Hives — The first occurrence of hives started two treatments ago, the Monday before the 4th of July, during an off-chemo week. It was exactly a week after my previous infusion and I started itching Monday night. At first, since the itching was on my scalp, I thought it was lice. (I’ve had experience with lice and have taken my girls, myself, my husband and my nanny to a lice lady (one of the many orthodox Jewish women in New York City who specializes in finding and ridding you, your family and your home of lice with chopsticks or pencils in hand)). [Side Note: if you ever need advice on how to do this without using harsh frightening chemical shampoos and spending hundreds of dollars on a lice specialist, just ask me. The lice experience was quite the cultural adventure for us which maybe I will share another time.] Anyhow, when I woke up in the middle of the night itching all over and felt raised bumps on my skin, I knew it was not lice (which oddly enough was a relief). Then, I thought it was a food allergy (even though I never get food allergies). I’d eaten a lot of sugar kiss melon that day and thought maybe I’d suddenly developed an allergy to sugar kiss melon. When I was still itching 24 hours later, I decided to email my oncologist and internist because I was convinced it was a chemo side effect, even though it was happening an entire week after infusion and even though I was already five rounds into folfiri. The oncologist told me to take Benadryl, which I did, and that seemed to really take care of the issue. I did go to the dermatologist which was completely not helpful. The hives broke out again after my 6th treatment of folfiri at exactly the same time during the two-week period, on a Monday night exactly a week after my previous infusion. Now, I knew without a doubt it was a chemo side effect and this time it was marginally worse. I took Claritin the next morning and then Benadryl that evening and it seemed to clear up quickly after that. My oncologist is now, after the second occurrence, also convinced that it’s a chemo side effect, a very unusual one, but one nonetheless. He doesn’t believe it to be life threatening. Although I find it annoying to be so itchy and hot, I too don’t believe it’s life threatening (meaning that it isn’t accompanied by any shortness of breath or other respiratory issues). But I will be monitoring myself closely. Yesterday, as an added precaution, my oncologist gave me Benadryl which completely knocked me out, so I wasn’t able to watch my favorite cooking shows on the Food Network during infusion. Bummer.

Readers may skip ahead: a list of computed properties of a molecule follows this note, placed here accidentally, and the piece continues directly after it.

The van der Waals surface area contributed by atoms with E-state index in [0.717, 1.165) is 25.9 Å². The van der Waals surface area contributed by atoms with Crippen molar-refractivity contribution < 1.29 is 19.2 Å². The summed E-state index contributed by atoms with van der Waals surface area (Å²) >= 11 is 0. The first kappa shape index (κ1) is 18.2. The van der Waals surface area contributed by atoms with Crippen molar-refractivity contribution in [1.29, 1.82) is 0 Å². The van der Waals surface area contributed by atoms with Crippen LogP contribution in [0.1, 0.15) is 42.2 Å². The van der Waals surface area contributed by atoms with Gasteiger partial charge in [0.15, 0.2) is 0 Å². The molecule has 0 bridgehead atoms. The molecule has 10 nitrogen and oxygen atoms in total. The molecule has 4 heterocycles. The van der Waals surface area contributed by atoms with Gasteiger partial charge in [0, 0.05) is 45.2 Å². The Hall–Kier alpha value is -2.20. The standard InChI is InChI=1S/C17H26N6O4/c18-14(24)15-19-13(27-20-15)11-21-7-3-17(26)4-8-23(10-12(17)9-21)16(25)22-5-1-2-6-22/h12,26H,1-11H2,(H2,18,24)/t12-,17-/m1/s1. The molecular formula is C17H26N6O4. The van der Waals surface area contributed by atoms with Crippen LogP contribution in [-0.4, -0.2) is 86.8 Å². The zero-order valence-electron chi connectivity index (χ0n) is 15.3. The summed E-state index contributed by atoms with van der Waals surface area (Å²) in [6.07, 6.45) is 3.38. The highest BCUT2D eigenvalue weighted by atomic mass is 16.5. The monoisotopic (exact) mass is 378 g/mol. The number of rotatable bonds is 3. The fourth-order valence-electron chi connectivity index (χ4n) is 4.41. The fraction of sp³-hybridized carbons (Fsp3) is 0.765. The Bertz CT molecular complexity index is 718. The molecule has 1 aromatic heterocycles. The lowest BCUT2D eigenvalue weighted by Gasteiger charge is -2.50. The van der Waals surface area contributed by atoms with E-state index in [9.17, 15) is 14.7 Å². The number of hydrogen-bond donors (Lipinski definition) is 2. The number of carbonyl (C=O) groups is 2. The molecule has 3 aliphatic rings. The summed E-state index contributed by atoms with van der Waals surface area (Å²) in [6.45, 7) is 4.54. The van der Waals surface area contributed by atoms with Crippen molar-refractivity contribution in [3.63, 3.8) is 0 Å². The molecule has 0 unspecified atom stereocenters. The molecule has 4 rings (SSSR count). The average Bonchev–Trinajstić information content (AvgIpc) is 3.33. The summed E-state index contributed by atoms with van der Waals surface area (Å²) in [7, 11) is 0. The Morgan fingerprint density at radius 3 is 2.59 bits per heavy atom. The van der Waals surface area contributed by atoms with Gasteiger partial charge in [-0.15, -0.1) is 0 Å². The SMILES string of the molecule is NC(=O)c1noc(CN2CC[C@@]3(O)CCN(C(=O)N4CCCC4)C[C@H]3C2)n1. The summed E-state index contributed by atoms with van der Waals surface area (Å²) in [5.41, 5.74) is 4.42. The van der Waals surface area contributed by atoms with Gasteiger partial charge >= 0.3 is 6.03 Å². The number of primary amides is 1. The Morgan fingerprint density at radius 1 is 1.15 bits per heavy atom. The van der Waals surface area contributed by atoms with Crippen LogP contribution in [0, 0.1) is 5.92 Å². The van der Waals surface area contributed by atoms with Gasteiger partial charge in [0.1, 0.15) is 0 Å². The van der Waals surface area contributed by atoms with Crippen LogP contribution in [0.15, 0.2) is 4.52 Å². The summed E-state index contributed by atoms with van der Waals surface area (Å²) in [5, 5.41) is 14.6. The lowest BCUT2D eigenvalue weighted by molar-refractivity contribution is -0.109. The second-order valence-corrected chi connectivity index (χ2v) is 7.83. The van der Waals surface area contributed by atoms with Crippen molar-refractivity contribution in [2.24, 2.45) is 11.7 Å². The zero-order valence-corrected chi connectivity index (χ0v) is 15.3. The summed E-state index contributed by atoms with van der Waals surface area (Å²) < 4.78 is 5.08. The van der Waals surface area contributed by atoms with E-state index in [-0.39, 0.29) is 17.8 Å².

Hair Loss — Well, after holding on for so long through 12 rounds of folfox and a handful of rounds of folfiri, my hair is finally starting to weaken under the assault. It is collateral damage in this war that I’m going to have to come to terms with. I don’t expect I will have total hair loss, but I suspect there will be significant hair thinning. At this point, Josh, I and others who see me daily notice it. Soon, I’m afraid others will too. I know hair is just hair, and everyone tells me that it will grow back and even thicker probably. But I’m afraid that I will never be off treatment and that my hair will never have the opportunity to grow back. I’ve always had thick straight hair and lots of it. During pregnancy, I grew even more hair and after I stopped nursing, even as most women shed that pregnancy hair, mine never fell out. Now, I can feel a single hair fall onto my arm throughout the day. Other than looking fit, I’m the last person to care about looking good — I never do my nails, never put on makeup, never buy new clothes, etc. But losing hair is really upsetting, even for those of us who care little about our appearance. It’s a sign to the outside world that you are sick, that you are battling a life threatening disease, and to some degree it carries a certain shame and humiliation. I should be used to having my weaknesses be obvious for everyone to see. Nearly all my life, I’ve walked around with thick glasses and obvious nystagmus that makes it apparent that something is wrong with my vision. I used to be really embarrassed and ashamed of my visual disability, but at some point I realized that my signs of weakness were actually a badge of honor and pride, a symbol of what I’ve had to endure and what I do endure, a testament to my strength. I try to tell myself the same thing about my hair loss. I don’t think I’m convinced yet.